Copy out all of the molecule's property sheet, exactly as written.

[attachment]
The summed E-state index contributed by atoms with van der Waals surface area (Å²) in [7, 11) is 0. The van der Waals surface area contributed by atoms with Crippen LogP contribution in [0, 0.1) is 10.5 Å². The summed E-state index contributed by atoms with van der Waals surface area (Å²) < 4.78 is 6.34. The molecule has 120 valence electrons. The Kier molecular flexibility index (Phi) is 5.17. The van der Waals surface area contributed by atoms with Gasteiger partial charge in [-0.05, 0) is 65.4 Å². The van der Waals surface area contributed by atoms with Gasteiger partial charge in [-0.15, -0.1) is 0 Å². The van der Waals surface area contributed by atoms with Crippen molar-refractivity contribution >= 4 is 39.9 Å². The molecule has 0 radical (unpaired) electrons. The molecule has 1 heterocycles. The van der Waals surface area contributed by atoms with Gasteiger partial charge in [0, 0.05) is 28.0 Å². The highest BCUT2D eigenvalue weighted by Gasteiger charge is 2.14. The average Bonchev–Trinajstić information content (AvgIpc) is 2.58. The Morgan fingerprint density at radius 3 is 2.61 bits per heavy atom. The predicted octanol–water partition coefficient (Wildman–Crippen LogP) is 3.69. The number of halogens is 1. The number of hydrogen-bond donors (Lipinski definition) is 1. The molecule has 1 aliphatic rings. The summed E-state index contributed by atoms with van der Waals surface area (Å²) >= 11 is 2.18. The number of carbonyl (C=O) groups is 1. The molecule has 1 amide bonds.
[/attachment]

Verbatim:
The summed E-state index contributed by atoms with van der Waals surface area (Å²) in [7, 11) is 0. The van der Waals surface area contributed by atoms with Crippen LogP contribution in [0, 0.1) is 10.5 Å². The summed E-state index contributed by atoms with van der Waals surface area (Å²) < 4.78 is 6.34. The molecule has 120 valence electrons. The Kier molecular flexibility index (Phi) is 5.17. The van der Waals surface area contributed by atoms with Gasteiger partial charge in [-0.05, 0) is 65.4 Å². The van der Waals surface area contributed by atoms with Gasteiger partial charge in [-0.15, -0.1) is 0 Å². The van der Waals surface area contributed by atoms with Crippen molar-refractivity contribution >= 4 is 39.9 Å². The molecule has 0 radical (unpaired) electrons. The molecule has 1 heterocycles. The van der Waals surface area contributed by atoms with Gasteiger partial charge in [0, 0.05) is 28.0 Å². The highest BCUT2D eigenvalue weighted by Gasteiger charge is 2.14. The average Bonchev–Trinajstić information content (AvgIpc) is 2.58. The Morgan fingerprint density at radius 3 is 2.61 bits per heavy atom. The predicted octanol–water partition coefficient (Wildman–Crippen LogP) is 3.69. The number of halogens is 1. The number of hydrogen-bond donors (Lipinski definition) is 1. The molecule has 1 aliphatic rings. The summed E-state index contributed by atoms with van der Waals surface area (Å²) >= 11 is 2.18. The number of carbonyl (C=O) groups is 1. The molecule has 1 amide bonds.